Loomis offered several proposals to better support unhoused people who are living rough, suburban residents who wish to be less car-dependent, the Indigenous community and students and seniors. Those include.

  • Appointing a taskforce to work on “immediate implementation” of tiny shelter and alternative shelter projects. The first-ever tiny homes show in the city was held last month.
  • Providing “meaningful support” for the Hamilton Urban Indigenous Strategy, which the city approved in 2019. Loomis also wants the city to better support for the National Day of Truth of Reconciliation, which falls on Sept. 30.
  • Hamilton is the lone big city in Ontario that has area rating, where property taxes are indexed to the level of city services in a ward. It was put in after former rural municipalities joined the city in 2000, meaning they would pay less tax but receive less service.But a spotty HSR network, and overreliance on personal use of fossil fuel-burning cars, has been a consquence.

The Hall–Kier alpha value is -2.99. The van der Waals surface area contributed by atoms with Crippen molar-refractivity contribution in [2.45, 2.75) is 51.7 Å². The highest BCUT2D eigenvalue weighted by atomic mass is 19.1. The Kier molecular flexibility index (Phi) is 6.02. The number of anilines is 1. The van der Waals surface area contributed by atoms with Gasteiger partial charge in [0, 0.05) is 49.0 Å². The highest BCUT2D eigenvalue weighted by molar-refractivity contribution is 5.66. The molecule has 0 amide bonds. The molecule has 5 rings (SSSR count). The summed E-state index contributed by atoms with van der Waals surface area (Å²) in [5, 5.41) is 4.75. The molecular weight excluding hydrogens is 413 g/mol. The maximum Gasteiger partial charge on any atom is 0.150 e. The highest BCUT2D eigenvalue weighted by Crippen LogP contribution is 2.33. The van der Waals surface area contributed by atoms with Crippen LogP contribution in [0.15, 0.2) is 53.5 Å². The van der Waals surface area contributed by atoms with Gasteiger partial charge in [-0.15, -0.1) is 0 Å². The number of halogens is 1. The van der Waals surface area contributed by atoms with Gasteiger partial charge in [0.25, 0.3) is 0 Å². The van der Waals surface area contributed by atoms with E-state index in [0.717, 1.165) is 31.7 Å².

“We will execute an area rating review and bring more transit out to those areas,” Loomis said.

    “We know it’s divisive, but it is time to stop kicking the can down the road.”

  • Other proposals include a four-year program for free transit for seniors and students age 12 and over. Transit ridership dipped early in the COVID-19 pandemic. Loomis also mentioned that the city’s only seniors’ centre is on Hamilton Mountain, even though proportionately, many people of that vintage live in Dundas and the lower city.”We need a seniors’ centre along the LRT line,” he said.
  • Loomis also reiterated a plan for Hamilton to adopt 311 service. It is the largest city in Canada without it, even though retiring Ward 4 Coun. Sam Merulla called for it nearly two decades ago.